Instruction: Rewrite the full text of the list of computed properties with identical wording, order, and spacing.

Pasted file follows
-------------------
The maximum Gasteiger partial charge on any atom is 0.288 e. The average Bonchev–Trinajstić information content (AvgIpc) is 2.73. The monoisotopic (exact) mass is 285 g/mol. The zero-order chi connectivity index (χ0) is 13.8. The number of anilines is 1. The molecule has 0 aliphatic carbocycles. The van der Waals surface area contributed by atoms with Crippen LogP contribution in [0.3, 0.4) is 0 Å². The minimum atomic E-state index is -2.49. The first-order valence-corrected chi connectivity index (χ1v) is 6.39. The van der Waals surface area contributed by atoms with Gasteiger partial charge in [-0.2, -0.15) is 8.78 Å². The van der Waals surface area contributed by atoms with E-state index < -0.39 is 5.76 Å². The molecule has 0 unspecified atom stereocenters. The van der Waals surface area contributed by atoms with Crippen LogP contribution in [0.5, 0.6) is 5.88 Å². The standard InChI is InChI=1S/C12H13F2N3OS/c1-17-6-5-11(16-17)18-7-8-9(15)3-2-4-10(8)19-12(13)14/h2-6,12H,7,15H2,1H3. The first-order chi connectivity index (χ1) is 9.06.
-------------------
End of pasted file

The maximum Gasteiger partial charge on any atom is 0.288 e. The average Bonchev–Trinajstić information content (AvgIpc) is 2.73. The monoisotopic (exact) mass is 285 g/mol. The zero-order chi connectivity index (χ0) is 13.8. The number of anilines is 1. The molecule has 0 aliphatic carbocycles. The van der Waals surface area contributed by atoms with Crippen LogP contribution in [0.3, 0.4) is 0 Å². The minimum atomic E-state index is -2.49. The first-order valence-corrected chi connectivity index (χ1v) is 6.39. The van der Waals surface area contributed by atoms with Gasteiger partial charge in [-0.2, -0.15) is 8.78 Å². The van der Waals surface area contributed by atoms with E-state index < -0.39 is 5.76 Å². The molecule has 0 unspecified atom stereocenters. The van der Waals surface area contributed by atoms with Crippen LogP contribution in [0.5, 0.6) is 5.88 Å². The standard InChI is InChI=1S/C12H13F2N3OS/c1-17-6-5-11(16-17)18-7-8-9(15)3-2-4-10(8)19-12(13)14/h2-6,12H,7,15H2,1H3. The first-order chi connectivity index (χ1) is 9.06.